A Lesbian History of Britain
Love and Sex Between Women Since 1500
by Rebecca Jennings
November 2007, 256pp, 6x9
1 volume, Praeger

Hardcover: 978-1-84645-007-5
$65, £50, 57€, A90

A portrayal of the rich history of lesbian life and culture in Britain from the late eighteenth to the present day.

Drawing on a wide range of historical sources – court records, newspaper reports, medical records, novels, oral histories and personal papers – A Lesbian History of Britain presents the extraordinary history of lesbian experience in Britain. Covering landmark moments and well-known personalities (such as Radclyffe Hall and the publication and banning of her lesbian novel The Well of Loneliness), but also examining the lives and experiences of ordinary women, it brings both variety and nuance to their shared history. In doing so, it also explores cultural representations of, and changing attitudes to, female same-sex desire in Britain.

The narrative is arranged chronologically and begins with the accounts of a number of women in the 18th century who passed themselves off as men. The C18th & C19th saw ‘Romantic Friendships’ between women and, later, the emergence of a science of sexuality, and the concept of the female ‘sexual invert”. At the same time, ‘New Women’ were pursuing independent careers, a self-confidence reflected in the publication of a number of novels explicitly about lesbian experience. The 20s and 30s were characterised by parliamentary debates on lesbianism, court cases and scandals, though, with two world wars, lesbian experiences were already changing, and a newly vibrant lesbian ‘scene’, centred on bars and night-clubs, was emerging, supported by a growing number of lesbian-oriented magazines and societies. The contemporary period has been marked by political movements and campaigns, in which lesbians have been active, and increasingly vocal debates surrounding the ‘sex wars’.


"This title has been reviewed jointly with Her Husband Was a Woman!: Women's Gender-Crossing in Modern British Popular Culture, by Alison Oram....Two new books make an effort to address that central question in the context of Great Britain. Jennings (history, Macquarie Univ.) covers the period from 1500 to the present day, discussing how women's same-sex relationships adjusted to larger social and political developments. She synthesizes and builds on existing research to demostrate the numerous forms lesbianism has taken across the centuries, from covert acknowledgement of homoeroticism in the 16th century to the romantic friendships of the 18th century and the bar culture of the mid-20th century. The work is valuable in its own right, and also serves as a straightforward introduction to major trends and controversies in lesbian historical scholarship....Both of these books are valuable additions to the literature. Recommended. All levels/libraries."—Choice, December 1, 2008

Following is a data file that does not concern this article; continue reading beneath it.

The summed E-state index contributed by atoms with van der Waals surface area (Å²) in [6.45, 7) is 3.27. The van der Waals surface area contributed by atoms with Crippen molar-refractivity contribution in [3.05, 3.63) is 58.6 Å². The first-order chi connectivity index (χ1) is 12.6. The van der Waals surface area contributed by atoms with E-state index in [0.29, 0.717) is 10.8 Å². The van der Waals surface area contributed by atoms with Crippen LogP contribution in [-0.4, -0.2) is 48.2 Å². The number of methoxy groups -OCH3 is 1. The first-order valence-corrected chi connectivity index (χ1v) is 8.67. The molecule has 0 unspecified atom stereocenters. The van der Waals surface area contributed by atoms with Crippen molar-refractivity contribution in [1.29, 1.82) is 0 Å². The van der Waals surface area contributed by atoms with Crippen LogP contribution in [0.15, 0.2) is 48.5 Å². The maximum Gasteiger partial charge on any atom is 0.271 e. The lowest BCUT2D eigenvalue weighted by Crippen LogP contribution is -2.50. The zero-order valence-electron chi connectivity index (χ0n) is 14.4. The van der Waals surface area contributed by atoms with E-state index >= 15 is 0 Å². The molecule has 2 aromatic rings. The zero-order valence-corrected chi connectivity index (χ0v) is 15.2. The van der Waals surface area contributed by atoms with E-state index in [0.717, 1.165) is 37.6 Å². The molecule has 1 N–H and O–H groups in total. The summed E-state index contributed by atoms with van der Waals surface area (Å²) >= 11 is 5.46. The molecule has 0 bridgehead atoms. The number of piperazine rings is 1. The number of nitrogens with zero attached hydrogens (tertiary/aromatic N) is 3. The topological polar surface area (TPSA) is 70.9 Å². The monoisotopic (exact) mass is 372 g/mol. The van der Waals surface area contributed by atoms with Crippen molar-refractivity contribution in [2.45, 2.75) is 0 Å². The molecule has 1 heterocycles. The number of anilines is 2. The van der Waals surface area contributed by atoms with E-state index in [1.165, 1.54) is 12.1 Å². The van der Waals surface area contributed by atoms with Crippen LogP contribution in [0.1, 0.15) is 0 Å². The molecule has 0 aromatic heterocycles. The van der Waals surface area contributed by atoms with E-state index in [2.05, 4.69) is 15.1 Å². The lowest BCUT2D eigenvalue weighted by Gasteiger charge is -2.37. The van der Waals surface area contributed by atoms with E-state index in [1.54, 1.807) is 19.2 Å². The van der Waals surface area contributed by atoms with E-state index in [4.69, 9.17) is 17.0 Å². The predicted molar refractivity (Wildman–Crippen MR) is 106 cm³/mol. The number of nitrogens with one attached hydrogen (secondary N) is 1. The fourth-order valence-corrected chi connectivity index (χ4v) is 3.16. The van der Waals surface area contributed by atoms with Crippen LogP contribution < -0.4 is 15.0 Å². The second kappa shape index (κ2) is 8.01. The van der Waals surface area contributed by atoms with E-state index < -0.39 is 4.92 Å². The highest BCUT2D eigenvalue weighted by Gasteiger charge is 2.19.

"For the reader wishing to explore some of the lush concoction of types of lesbian sexualities that have proliferated over the past 500 years, [the book] is successful and readable, particularly for non-specialist readers wanting a coherent, well-written introduction to the field. A Lesbian History of Britain would be of vital interest to students and could stimulate them to seek out more specialist scholarship. For that reason...I would highly recommend it, particularly for university and local libraries."—Times Higher Education Supplement, March 27, 2008

"The myths of lesbian life are many. From the legend of Queen Victoria's view that it didn't exist, to the stereotype of the hairy-legged, man-hating butch, they are also at the extremes. Rebecca Jennings's serious and sensible book rejects the crude and salacious versions, but she also explains and counteracts the silences. For those familiar with queer history there will be little that is new here. But in recent years a great deal of scholarly work has been devoted to seeking out the traces of lesbian existence and tracking the varied manifestations that marked out different historical and cultural contexts. Jennings succeeds in synthesising all of this and in making clear the complicated interaction between what may, or may not have happened then and the political motives (or wishful thinking) of historians writing from the perspective of now."—Margaret Reynolds, The Guardian, December 15, 2007

"In their separate histories of gay and lesbian Britain, Matt Cook and Rebecca Jennings have produced not only impressive historiographical summaries of recent scholarship but also compelling narratives of same-sex desire in Britain." Reviewed with A Gay History of Britain: Love and Sex Between Men Since the Middle AgesJournal of British Studies, November 30, 2009
By clicking “Accept All Cookies”, you agree to the storing of cookies on your device to enhance site navigation, analyze site usage, and assist in our marketing efforts.
Accept All Cookies | Decline.